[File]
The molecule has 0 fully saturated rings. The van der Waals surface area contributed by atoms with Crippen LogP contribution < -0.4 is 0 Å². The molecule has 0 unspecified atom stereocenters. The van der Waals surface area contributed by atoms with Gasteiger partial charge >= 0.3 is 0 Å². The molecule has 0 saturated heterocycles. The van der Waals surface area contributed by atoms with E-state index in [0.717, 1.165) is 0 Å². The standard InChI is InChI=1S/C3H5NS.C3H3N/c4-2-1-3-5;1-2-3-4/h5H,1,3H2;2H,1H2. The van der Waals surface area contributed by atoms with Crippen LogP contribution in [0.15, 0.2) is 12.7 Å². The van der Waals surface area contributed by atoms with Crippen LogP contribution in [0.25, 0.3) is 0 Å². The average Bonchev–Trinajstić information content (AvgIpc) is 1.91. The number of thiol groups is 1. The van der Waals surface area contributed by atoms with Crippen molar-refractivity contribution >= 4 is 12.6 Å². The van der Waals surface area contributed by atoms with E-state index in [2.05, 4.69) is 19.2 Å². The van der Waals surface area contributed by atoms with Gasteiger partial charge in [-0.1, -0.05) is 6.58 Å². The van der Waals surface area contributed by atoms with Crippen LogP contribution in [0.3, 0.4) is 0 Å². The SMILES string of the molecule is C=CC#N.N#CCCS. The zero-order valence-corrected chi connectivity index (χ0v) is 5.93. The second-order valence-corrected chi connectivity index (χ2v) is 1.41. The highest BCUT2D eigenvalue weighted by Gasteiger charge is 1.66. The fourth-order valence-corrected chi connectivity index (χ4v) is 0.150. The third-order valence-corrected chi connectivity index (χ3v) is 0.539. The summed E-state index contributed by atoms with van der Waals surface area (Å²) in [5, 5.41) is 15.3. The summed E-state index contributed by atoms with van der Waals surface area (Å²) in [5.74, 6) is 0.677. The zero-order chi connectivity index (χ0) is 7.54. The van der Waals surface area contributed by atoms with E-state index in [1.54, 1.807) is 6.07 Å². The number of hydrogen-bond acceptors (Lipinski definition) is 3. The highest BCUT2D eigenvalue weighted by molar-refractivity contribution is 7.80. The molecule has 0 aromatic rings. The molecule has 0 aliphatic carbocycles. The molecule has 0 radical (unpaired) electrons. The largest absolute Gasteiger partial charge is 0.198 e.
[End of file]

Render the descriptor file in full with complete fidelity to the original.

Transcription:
The molecule has 0 fully saturated rings. The van der Waals surface area contributed by atoms with Crippen LogP contribution < -0.4 is 0 Å². The molecule has 0 unspecified atom stereocenters. The van der Waals surface area contributed by atoms with Gasteiger partial charge >= 0.3 is 0 Å². The molecule has 0 saturated heterocycles. The van der Waals surface area contributed by atoms with E-state index in [0.717, 1.165) is 0 Å². The standard InChI is InChI=1S/C3H5NS.C3H3N/c4-2-1-3-5;1-2-3-4/h5H,1,3H2;2H,1H2. The van der Waals surface area contributed by atoms with Crippen LogP contribution in [0.15, 0.2) is 12.7 Å². The van der Waals surface area contributed by atoms with Crippen LogP contribution in [0.25, 0.3) is 0 Å². The average Bonchev–Trinajstić information content (AvgIpc) is 1.91. The number of thiol groups is 1. The van der Waals surface area contributed by atoms with Crippen molar-refractivity contribution >= 4 is 12.6 Å². The van der Waals surface area contributed by atoms with E-state index in [2.05, 4.69) is 19.2 Å². The van der Waals surface area contributed by atoms with Gasteiger partial charge in [-0.1, -0.05) is 6.58 Å². The van der Waals surface area contributed by atoms with Crippen LogP contribution in [0.3, 0.4) is 0 Å². The SMILES string of the molecule is C=CC#N.N#CCCS. The zero-order valence-corrected chi connectivity index (χ0v) is 5.93. The second-order valence-corrected chi connectivity index (χ2v) is 1.41. The highest BCUT2D eigenvalue weighted by Gasteiger charge is 1.66. The fourth-order valence-corrected chi connectivity index (χ4v) is 0.150. The third-order valence-corrected chi connectivity index (χ3v) is 0.539. The summed E-state index contributed by atoms with van der Waals surface area (Å²) in [5, 5.41) is 15.3. The summed E-state index contributed by atoms with van der Waals surface area (Å²) in [5.74, 6) is 0.677. The zero-order chi connectivity index (χ0) is 7.54. The van der Waals surface area contributed by atoms with E-state index in [1.54, 1.807) is 6.07 Å². The number of hydrogen-bond acceptors (Lipinski definition) is 3. The highest BCUT2D eigenvalue weighted by molar-refractivity contribution is 7.80. The molecule has 0 aromatic rings. The molecule has 0 aliphatic carbocycles. The molecule has 0 radical (unpaired) electrons. The largest absolute Gasteiger partial charge is 0.198 e.